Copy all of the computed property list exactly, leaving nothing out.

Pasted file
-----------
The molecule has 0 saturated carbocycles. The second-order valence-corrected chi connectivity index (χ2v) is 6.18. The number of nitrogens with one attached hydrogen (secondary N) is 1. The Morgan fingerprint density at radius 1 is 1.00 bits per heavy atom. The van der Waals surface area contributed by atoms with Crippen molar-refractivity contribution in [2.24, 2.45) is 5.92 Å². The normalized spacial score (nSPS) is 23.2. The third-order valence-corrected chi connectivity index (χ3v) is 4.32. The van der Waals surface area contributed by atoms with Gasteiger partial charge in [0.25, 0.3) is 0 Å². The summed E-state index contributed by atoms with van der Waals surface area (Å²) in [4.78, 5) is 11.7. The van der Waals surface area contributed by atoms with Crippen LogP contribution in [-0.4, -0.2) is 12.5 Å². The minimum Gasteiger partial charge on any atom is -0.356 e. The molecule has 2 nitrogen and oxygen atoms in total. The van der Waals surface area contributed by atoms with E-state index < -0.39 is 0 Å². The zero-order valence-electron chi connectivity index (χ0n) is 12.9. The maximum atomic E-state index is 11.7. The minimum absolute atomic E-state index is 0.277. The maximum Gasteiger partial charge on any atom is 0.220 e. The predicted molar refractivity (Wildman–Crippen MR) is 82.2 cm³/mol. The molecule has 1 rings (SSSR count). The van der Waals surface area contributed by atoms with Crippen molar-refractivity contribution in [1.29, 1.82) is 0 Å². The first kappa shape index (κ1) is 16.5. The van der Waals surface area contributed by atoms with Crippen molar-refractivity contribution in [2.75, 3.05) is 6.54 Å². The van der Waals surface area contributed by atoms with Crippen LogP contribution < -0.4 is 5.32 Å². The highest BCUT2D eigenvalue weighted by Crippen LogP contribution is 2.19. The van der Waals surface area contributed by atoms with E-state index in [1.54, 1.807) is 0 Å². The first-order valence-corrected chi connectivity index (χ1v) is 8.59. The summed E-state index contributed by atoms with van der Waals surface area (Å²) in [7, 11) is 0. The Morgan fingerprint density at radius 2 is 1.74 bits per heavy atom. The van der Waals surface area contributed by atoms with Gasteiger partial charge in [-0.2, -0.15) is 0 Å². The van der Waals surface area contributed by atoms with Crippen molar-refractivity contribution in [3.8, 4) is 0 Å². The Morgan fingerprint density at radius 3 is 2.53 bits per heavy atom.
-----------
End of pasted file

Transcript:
The molecule has 0 saturated carbocycles. The second-order valence-corrected chi connectivity index (χ2v) is 6.18. The number of nitrogens with one attached hydrogen (secondary N) is 1. The Morgan fingerprint density at radius 1 is 1.00 bits per heavy atom. The van der Waals surface area contributed by atoms with Crippen molar-refractivity contribution in [2.24, 2.45) is 5.92 Å². The normalized spacial score (nSPS) is 23.2. The third-order valence-corrected chi connectivity index (χ3v) is 4.32. The van der Waals surface area contributed by atoms with Gasteiger partial charge in [0.25, 0.3) is 0 Å². The summed E-state index contributed by atoms with van der Waals surface area (Å²) in [4.78, 5) is 11.7. The van der Waals surface area contributed by atoms with Crippen LogP contribution in [-0.4, -0.2) is 12.5 Å². The minimum Gasteiger partial charge on any atom is -0.356 e. The molecule has 2 nitrogen and oxygen atoms in total. The van der Waals surface area contributed by atoms with E-state index < -0.39 is 0 Å². The zero-order valence-electron chi connectivity index (χ0n) is 12.9. The maximum atomic E-state index is 11.7. The minimum absolute atomic E-state index is 0.277. The maximum Gasteiger partial charge on any atom is 0.220 e. The predicted molar refractivity (Wildman–Crippen MR) is 82.2 cm³/mol. The molecule has 1 rings (SSSR count). The van der Waals surface area contributed by atoms with Crippen molar-refractivity contribution in [1.29, 1.82) is 0 Å². The first kappa shape index (κ1) is 16.5. The van der Waals surface area contributed by atoms with Crippen molar-refractivity contribution in [2.75, 3.05) is 6.54 Å². The van der Waals surface area contributed by atoms with Crippen LogP contribution < -0.4 is 5.32 Å². The highest BCUT2D eigenvalue weighted by Crippen LogP contribution is 2.19. The van der Waals surface area contributed by atoms with E-state index in [1.54, 1.807) is 0 Å². The first-order valence-corrected chi connectivity index (χ1v) is 8.59. The summed E-state index contributed by atoms with van der Waals surface area (Å²) in [7, 11) is 0. The Morgan fingerprint density at radius 2 is 1.74 bits per heavy atom. The van der Waals surface area contributed by atoms with Gasteiger partial charge in [-0.2, -0.15) is 0 Å². The van der Waals surface area contributed by atoms with Crippen molar-refractivity contribution in [3.8, 4) is 0 Å². The Morgan fingerprint density at radius 3 is 2.53 bits per heavy atom.